Around these key strategic priorities Glover weaves the stories of the personalities involved in shaping the outcome of the conflict together with the inclusion of the role and activities played by some of the smaller parties, such as the American conflict with the Barbary Corsairs and the Neapolitan, Montenegran and Ragusan partisans in conflicts I had little or no knowledge of before reading this account.
I have to say that two personalities stand out in this book, for the incredible seemingly determined path to self destruction that they pursued right to the last and the damage they were able to cause to their respective sides in the conflict.
|Queen Maria Carolina of Naples and Sicily|
On the Allied side it has to be Queen Maria Carolina wife to King Ferdinand III of Sicily, sister to the former French Queen Marie Antoinette and a character who constantly appears throughout the war in the Mediterranean bringing her undoubted ability to bear on issues that she obviously had little understanding of and making a difficult situation much worse.
The Machiavellian intrigues at the Neapolitan court described by Glover generally have a trail leading right to Queen Carolina's door and all the time she was present, happy to have her position subsidised and assured by the presence of British troops was constantly scheming to assert her control on them, their commanders and the ejection of French forces from Naples, under the command of their King, Joachim Murat.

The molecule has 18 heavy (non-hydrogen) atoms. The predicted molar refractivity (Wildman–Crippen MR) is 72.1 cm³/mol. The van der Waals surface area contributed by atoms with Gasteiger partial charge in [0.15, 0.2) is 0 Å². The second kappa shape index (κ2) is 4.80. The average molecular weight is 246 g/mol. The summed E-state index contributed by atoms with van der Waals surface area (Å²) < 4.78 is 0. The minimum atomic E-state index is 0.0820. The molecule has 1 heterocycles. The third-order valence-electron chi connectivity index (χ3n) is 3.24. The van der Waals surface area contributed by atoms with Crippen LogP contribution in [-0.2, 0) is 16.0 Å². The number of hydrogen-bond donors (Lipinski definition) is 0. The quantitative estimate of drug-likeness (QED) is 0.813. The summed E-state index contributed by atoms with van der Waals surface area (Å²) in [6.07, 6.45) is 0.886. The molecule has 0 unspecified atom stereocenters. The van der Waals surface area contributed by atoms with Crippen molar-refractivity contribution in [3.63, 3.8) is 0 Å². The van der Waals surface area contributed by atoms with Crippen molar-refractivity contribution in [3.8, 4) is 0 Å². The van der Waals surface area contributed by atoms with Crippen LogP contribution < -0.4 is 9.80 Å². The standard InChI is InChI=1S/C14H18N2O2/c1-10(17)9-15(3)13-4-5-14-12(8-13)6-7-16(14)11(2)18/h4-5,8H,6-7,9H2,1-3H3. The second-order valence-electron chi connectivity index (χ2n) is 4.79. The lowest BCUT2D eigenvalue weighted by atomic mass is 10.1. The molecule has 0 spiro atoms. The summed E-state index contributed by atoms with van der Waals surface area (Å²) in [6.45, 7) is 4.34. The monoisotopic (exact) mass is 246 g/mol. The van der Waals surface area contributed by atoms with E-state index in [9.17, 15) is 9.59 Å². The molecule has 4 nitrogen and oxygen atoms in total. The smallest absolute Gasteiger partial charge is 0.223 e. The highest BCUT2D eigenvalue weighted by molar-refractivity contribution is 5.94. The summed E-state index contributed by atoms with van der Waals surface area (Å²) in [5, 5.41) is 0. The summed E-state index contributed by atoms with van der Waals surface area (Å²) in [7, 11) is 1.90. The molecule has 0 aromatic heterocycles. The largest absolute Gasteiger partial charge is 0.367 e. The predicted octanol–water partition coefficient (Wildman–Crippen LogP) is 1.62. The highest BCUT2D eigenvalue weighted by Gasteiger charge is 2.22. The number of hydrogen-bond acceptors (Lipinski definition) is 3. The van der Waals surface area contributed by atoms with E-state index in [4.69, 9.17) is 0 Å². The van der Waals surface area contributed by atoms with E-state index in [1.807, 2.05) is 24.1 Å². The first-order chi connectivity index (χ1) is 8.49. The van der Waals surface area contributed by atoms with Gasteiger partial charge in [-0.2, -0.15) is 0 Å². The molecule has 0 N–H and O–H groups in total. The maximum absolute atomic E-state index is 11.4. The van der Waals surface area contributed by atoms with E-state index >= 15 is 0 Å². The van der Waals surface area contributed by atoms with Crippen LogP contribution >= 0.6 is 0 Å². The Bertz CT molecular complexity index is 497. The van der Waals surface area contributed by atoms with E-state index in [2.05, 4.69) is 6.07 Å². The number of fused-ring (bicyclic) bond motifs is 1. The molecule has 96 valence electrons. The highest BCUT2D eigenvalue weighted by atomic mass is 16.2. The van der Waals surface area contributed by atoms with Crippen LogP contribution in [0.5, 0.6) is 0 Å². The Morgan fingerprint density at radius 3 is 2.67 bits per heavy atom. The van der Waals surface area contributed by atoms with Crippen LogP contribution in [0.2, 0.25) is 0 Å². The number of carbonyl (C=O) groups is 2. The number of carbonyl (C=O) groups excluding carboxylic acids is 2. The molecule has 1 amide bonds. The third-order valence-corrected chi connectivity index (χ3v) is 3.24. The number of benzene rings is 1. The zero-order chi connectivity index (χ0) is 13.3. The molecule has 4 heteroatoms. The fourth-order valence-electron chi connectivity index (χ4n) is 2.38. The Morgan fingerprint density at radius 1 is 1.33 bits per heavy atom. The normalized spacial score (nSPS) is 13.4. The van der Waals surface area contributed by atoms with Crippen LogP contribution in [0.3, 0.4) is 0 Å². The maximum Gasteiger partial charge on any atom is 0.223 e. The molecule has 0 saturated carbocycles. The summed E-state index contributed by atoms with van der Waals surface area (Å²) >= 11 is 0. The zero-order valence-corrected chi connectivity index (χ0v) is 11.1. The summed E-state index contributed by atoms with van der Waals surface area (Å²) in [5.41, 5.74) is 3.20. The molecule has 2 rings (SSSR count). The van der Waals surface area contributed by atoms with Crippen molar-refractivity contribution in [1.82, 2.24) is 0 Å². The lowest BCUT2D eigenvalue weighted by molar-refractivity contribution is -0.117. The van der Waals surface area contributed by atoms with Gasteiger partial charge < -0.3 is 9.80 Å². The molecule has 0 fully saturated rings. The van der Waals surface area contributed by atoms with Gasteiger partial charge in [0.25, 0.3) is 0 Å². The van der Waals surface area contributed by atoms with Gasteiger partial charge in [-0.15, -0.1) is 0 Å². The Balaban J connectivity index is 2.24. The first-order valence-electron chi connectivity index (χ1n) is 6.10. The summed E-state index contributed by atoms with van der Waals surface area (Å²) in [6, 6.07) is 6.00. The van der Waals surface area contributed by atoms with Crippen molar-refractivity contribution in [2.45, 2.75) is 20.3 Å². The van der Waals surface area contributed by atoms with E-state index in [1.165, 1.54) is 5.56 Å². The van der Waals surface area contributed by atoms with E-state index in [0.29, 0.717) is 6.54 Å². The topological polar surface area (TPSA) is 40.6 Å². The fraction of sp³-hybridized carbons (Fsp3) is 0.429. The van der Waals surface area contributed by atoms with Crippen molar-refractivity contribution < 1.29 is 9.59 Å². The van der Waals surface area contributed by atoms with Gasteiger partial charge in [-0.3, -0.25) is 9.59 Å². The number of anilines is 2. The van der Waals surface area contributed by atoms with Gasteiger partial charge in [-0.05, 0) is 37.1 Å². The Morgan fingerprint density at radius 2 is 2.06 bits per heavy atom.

In the end, she and her husband had to be sidelined to allow the British to control the defence of the Island kingdom and prevent anymore mindless meddling that constantly threatened to allow a French invasion and the possible overthrowing of their monarchy, which wouldn't have been so bad had it not have had a disastrous impact on the war as a whole.
The simple fact that realigned my whole understanding of the Mediterranean theatre was that the British hold on the area was very much determined by their holding of Malta, controlling access into the eastern Mediterranean and any potential threat to British India via Egypt and the Red Sea, and to hold Malta, Sicily could not be allowed to fall in to French hands.